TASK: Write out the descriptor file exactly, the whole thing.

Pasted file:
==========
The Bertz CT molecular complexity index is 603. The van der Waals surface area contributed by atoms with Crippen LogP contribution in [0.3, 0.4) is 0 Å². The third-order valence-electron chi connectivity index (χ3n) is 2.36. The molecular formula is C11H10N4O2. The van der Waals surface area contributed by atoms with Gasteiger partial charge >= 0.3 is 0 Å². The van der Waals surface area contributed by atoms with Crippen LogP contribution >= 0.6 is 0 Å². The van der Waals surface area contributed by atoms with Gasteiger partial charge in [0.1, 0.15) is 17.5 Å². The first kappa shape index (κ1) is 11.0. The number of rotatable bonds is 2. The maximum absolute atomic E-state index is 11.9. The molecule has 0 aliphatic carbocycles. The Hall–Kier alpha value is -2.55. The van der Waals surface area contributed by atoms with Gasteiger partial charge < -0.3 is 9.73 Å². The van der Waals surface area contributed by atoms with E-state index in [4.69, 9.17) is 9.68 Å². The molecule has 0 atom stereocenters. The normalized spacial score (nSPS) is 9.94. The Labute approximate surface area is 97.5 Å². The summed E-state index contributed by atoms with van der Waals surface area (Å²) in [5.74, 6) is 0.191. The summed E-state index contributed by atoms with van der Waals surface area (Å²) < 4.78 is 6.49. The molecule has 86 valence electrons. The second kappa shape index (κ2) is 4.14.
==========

The Bertz CT molecular complexity index is 603. The van der Waals surface area contributed by atoms with Crippen LogP contribution in [0.3, 0.4) is 0 Å². The third-order valence-electron chi connectivity index (χ3n) is 2.36. The molecular formula is C11H10N4O2. The van der Waals surface area contributed by atoms with Gasteiger partial charge >= 0.3 is 0 Å². The van der Waals surface area contributed by atoms with Crippen LogP contribution >= 0.6 is 0 Å². The van der Waals surface area contributed by atoms with Gasteiger partial charge in [0.1, 0.15) is 17.5 Å². The first kappa shape index (κ1) is 11.0. The number of rotatable bonds is 2. The maximum absolute atomic E-state index is 11.9. The molecule has 0 aliphatic carbocycles. The Hall–Kier alpha value is -2.55. The van der Waals surface area contributed by atoms with Gasteiger partial charge < -0.3 is 9.73 Å². The van der Waals surface area contributed by atoms with E-state index in [4.69, 9.17) is 9.68 Å². The molecule has 0 atom stereocenters. The normalized spacial score (nSPS) is 9.94. The Labute approximate surface area is 97.5 Å². The summed E-state index contributed by atoms with van der Waals surface area (Å²) in [5.74, 6) is 0.191. The summed E-state index contributed by atoms with van der Waals surface area (Å²) < 4.78 is 6.49. The molecule has 86 valence electrons. The second kappa shape index (κ2) is 4.14.